MarTech Today: Emotional app, UX personalization tools & Segment’s new data sources
Barry Levine on April 8, 2016 at 9:00 am
Here’s our daily recap of what happened in marketing technology, as reported on Marketing Land and other places across the web.
From Marketing Land:
- New “Emotit for President” app measures your emotional response to Clinton, Trump et al.
Apr 7, 2016 by Barry Levine
Employing Affectiva’s facial recognition tech, the makers of the ooVoo multi-person video/messaging platform want to turn mobile devices into political thermometers.
- Facebook Messenger has new ways for brands to meet its 900 million users
Apr 7, 2016 by Tim Peterson
Facebook Messenger is adding scannable codes, specialized links and welcome notes to help brands connect with its 900 million monthly users.
- 3 web UX personalization tools for code haters
Apr 7, 2016 by Tamar Weinberg
If you think website personalization is out of reach because you don’t employ a team of developers, contributor Tamar Weinberg suggests three new tools to consider.
- Segment adds more data sources besides apps and sites to its hub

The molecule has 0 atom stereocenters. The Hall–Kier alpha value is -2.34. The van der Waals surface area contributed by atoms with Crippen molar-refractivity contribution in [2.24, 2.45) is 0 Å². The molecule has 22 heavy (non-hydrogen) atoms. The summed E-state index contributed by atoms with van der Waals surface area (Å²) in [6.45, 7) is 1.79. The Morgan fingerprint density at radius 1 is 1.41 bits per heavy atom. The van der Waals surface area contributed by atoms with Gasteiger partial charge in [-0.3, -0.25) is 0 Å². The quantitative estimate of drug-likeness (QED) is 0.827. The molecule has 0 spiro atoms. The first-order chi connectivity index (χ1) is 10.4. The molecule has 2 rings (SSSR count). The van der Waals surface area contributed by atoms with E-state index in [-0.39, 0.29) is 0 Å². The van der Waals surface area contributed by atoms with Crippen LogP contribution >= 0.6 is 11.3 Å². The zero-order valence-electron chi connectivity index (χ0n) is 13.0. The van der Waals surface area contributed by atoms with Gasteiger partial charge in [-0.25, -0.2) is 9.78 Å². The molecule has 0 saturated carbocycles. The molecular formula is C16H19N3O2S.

Apr 6, 2016 by Barry Levine
The company, which focuses on connecting data to analytics tools, also adds out-of-the-box business intelligence reports from partners.
- Microsoft partners with HackerRank to deliver executable code in Bing search
Apr 7, 2016 by Amy Gesenhues
Bing’s group engineering manager for UX features and shared tools calls the new feature a Rosetta-stone model for programming languages.
From Around The Web:
- Live Data: Leveraging an Open Platform to Create Amazing Email Experiences, blog.movableink.com
- Dark martech: the great mass of homegrown marketing technology, chiefmartec.com
- Reddit launches its first official apps for iOS and Android, techcrunch.com
- Why You Should Consider React Native For Your Mobile App, www.smashingmagazine.com
- Facebook’s new image-recognition technology could be a data windfall for advertisers, digiday.com
- Reddit introduces user-blocking tool to fight harassment and trolls, techcrunch.com